If you are like my friend and coming from a 60Hz monitor, you’ll be able to spot the difference between the two immediately, and that’s no surprise. A 120Hz or 144Hz monitor makes it more challenging, with a 240Hz being almost imperceptibly different from a 360Hz one. Beyond what the naked eye can see, it’s also largely dependent on what kind of games you are playing. When 13 out of 15 of the most played games on Steam are eSports, there’s no doubt that there’s a market for high-refresh monitors. Unfortunately I don’t have a camera capable of capturing at 360 frames per second, but there is a remarkable difference in your ability to react in games like DOOM Eternal, Call of Duty: Vanguard, CS:GO, Apex Legends, Rocket League, and Halo Infinite – easily some of the best games out today, and very dependent on consistently high framerate to be competitive.
Admittedly, the more complex a game the less likely you are to push into framerates anywhere approaching the 360fps capabilities of the Oculux. My rig is obscene, with a 12900K, 32GB of DDR5, and an RTX 3090, so these framerate numbers will be less (sometimes far less) depending on your setup. Overwatch seems to be hard capped at 400fps, making it a good candidate to capitalize on the power of this monitor. Counter Strike: Global Offensive is over 800fps on average, so it’s ready for anything. Halo: Infinite wanders around 160fps. Call of Duty: Modern Warfare on the other hand gives the Oculux a workout, pushing 330fps directly into your eyeballs. It doesn’t make me any better at the game, but the frames are there for those who can take advantage. Apex Legends sees similar results, maxing out at 300fps, but dropping into the 270s on occasion. Rocket League maxes out at 250 (unless you want to hack away at .ini files). DOOM Eternal, especially with DLSS enabled and set to Maximum Performance, will see you playing in the 300fps range and then some. See for yourself:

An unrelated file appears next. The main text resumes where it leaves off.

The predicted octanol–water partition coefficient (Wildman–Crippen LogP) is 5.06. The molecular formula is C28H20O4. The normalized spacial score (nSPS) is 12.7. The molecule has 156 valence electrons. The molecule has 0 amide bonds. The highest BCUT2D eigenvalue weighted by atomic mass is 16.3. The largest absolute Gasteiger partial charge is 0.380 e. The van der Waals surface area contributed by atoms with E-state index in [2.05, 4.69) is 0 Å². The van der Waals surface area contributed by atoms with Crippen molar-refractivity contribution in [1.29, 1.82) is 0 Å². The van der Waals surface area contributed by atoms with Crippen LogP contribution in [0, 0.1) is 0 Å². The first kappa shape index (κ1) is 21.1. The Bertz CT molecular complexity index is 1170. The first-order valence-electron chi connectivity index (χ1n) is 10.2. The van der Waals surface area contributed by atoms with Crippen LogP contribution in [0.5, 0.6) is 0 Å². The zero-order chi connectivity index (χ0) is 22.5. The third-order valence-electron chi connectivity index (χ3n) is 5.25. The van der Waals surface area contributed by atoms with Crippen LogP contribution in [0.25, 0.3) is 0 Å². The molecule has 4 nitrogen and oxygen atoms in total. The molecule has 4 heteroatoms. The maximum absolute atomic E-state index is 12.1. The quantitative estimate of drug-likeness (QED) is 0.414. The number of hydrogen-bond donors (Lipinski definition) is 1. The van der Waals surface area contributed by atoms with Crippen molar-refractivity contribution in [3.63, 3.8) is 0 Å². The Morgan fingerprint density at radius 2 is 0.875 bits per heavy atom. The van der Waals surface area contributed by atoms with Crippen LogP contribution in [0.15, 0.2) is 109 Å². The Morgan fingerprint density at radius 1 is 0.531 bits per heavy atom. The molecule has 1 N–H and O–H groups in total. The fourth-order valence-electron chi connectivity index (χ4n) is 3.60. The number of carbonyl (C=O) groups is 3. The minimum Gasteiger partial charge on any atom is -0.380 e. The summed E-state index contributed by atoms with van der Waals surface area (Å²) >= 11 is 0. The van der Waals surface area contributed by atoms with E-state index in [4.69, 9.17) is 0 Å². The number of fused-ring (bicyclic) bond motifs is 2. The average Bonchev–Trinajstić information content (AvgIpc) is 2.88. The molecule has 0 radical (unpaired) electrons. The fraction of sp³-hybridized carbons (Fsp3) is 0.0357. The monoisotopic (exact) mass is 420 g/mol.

The point is simple – for games that are well optimized to take advantage of every drop of power you can throw at it, resulting in framerates that are what some might call excessive, MSI’s Oculux eSports Gaming Monitor is awesome. It’s HDR presentation is second to none, and the GtG speed stands up to anything you can throw at it.
There are only a few things that give me pause with the Oculux, the first of which is that it’s only 24”. I’m sure there’s an eSports reason about not wanting your eyes to travel too far on a large monitor, but for the average gamer, or even a semi-pro, you probably want a little more real estate. The second is the resolution – it maxes out at 1080p. That said, at $469, it’s half the price of monitors with higher resolutions, but with half the refresh rate. Sure, you can grab a 4K monitor with 144Hz refresh rates for more than double the cost of this monitor, but for those who can take advantage of it, there’s no substitute for speed.
MSI Oculux NXG253R eSports Gaming Monitor
The MSI Oculux NXG253R eSports Gaming Monitor is a niche monitor for those with the best gear to play the fastest games with the best possible outcome. When every frame counts, a 360Hz refresh rate is going to make a huge difference. While the average Joe might not be able to take advantage, it’s awe inspiring to watch those that can. Frames make games, and nobody out there is throwing frames as fast as MSI.